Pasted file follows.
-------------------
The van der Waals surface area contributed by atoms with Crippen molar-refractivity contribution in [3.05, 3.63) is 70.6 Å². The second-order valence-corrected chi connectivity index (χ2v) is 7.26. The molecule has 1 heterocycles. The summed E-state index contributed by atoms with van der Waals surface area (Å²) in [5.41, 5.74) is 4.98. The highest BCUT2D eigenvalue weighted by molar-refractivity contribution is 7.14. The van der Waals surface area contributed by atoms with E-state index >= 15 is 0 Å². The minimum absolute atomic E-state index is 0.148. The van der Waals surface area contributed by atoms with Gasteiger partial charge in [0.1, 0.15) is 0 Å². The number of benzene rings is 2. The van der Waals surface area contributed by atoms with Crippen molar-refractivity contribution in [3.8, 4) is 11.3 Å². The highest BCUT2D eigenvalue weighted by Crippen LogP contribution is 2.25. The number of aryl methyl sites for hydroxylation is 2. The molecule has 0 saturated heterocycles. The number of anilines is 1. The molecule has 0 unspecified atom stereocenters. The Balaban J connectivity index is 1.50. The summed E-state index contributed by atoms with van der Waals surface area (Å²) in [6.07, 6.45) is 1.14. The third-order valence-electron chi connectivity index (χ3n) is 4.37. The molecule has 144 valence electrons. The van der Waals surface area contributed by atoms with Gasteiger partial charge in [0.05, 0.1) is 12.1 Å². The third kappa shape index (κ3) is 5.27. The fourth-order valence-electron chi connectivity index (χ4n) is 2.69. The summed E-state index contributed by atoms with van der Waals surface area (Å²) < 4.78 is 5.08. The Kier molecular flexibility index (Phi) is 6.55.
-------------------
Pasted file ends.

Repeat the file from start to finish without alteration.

The van der Waals surface area contributed by atoms with Crippen molar-refractivity contribution in [3.05, 3.63) is 70.6 Å². The second-order valence-corrected chi connectivity index (χ2v) is 7.26. The molecule has 1 heterocycles. The summed E-state index contributed by atoms with van der Waals surface area (Å²) in [5.41, 5.74) is 4.98. The highest BCUT2D eigenvalue weighted by molar-refractivity contribution is 7.14. The van der Waals surface area contributed by atoms with E-state index >= 15 is 0 Å². The minimum absolute atomic E-state index is 0.148. The van der Waals surface area contributed by atoms with Gasteiger partial charge in [0.1, 0.15) is 0 Å². The number of benzene rings is 2. The van der Waals surface area contributed by atoms with Crippen molar-refractivity contribution in [3.8, 4) is 11.3 Å². The highest BCUT2D eigenvalue weighted by Crippen LogP contribution is 2.25. The number of aryl methyl sites for hydroxylation is 2. The molecule has 0 saturated heterocycles. The number of anilines is 1. The molecule has 0 unspecified atom stereocenters. The Balaban J connectivity index is 1.50. The summed E-state index contributed by atoms with van der Waals surface area (Å²) in [6.07, 6.45) is 1.14. The third-order valence-electron chi connectivity index (χ3n) is 4.37. The molecule has 144 valence electrons. The van der Waals surface area contributed by atoms with Gasteiger partial charge in [0.05, 0.1) is 12.1 Å². The third kappa shape index (κ3) is 5.27. The fourth-order valence-electron chi connectivity index (χ4n) is 2.69. The summed E-state index contributed by atoms with van der Waals surface area (Å²) < 4.78 is 5.08. The Kier molecular flexibility index (Phi) is 6.55.